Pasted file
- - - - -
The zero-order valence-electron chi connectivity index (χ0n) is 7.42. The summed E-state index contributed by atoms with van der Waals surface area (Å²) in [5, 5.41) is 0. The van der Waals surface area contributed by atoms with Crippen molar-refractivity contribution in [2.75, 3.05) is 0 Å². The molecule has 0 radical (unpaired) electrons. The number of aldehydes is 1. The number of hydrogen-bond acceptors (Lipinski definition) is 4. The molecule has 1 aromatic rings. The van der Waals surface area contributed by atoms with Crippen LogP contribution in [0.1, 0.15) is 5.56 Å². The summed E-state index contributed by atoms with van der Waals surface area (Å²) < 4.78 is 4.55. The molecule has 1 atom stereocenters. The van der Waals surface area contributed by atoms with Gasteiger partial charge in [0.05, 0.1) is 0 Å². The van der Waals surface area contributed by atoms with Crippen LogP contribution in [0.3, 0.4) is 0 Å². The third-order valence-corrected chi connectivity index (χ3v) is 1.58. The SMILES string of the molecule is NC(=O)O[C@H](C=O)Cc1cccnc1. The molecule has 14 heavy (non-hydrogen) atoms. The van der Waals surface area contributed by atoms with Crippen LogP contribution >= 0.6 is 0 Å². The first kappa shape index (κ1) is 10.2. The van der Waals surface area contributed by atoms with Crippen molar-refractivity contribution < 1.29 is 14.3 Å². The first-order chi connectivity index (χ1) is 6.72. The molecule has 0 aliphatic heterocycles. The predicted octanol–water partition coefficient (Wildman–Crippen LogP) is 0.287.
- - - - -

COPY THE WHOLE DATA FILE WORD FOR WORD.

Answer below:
The zero-order valence-electron chi connectivity index (χ0n) is 7.42. The summed E-state index contributed by atoms with van der Waals surface area (Å²) in [5, 5.41) is 0. The van der Waals surface area contributed by atoms with Crippen molar-refractivity contribution in [2.75, 3.05) is 0 Å². The molecule has 0 radical (unpaired) electrons. The number of aldehydes is 1. The number of hydrogen-bond acceptors (Lipinski definition) is 4. The molecule has 1 aromatic rings. The van der Waals surface area contributed by atoms with Crippen LogP contribution in [0.1, 0.15) is 5.56 Å². The summed E-state index contributed by atoms with van der Waals surface area (Å²) < 4.78 is 4.55. The molecule has 1 atom stereocenters. The van der Waals surface area contributed by atoms with Gasteiger partial charge in [0.05, 0.1) is 0 Å². The van der Waals surface area contributed by atoms with Crippen LogP contribution in [0.3, 0.4) is 0 Å². The third-order valence-corrected chi connectivity index (χ3v) is 1.58. The SMILES string of the molecule is NC(=O)O[C@H](C=O)Cc1cccnc1. The molecule has 14 heavy (non-hydrogen) atoms. The van der Waals surface area contributed by atoms with Crippen LogP contribution >= 0.6 is 0 Å². The first kappa shape index (κ1) is 10.2. The van der Waals surface area contributed by atoms with Crippen molar-refractivity contribution < 1.29 is 14.3 Å². The first-order chi connectivity index (χ1) is 6.72. The molecule has 0 aliphatic heterocycles. The predicted octanol–water partition coefficient (Wildman–Crippen LogP) is 0.287.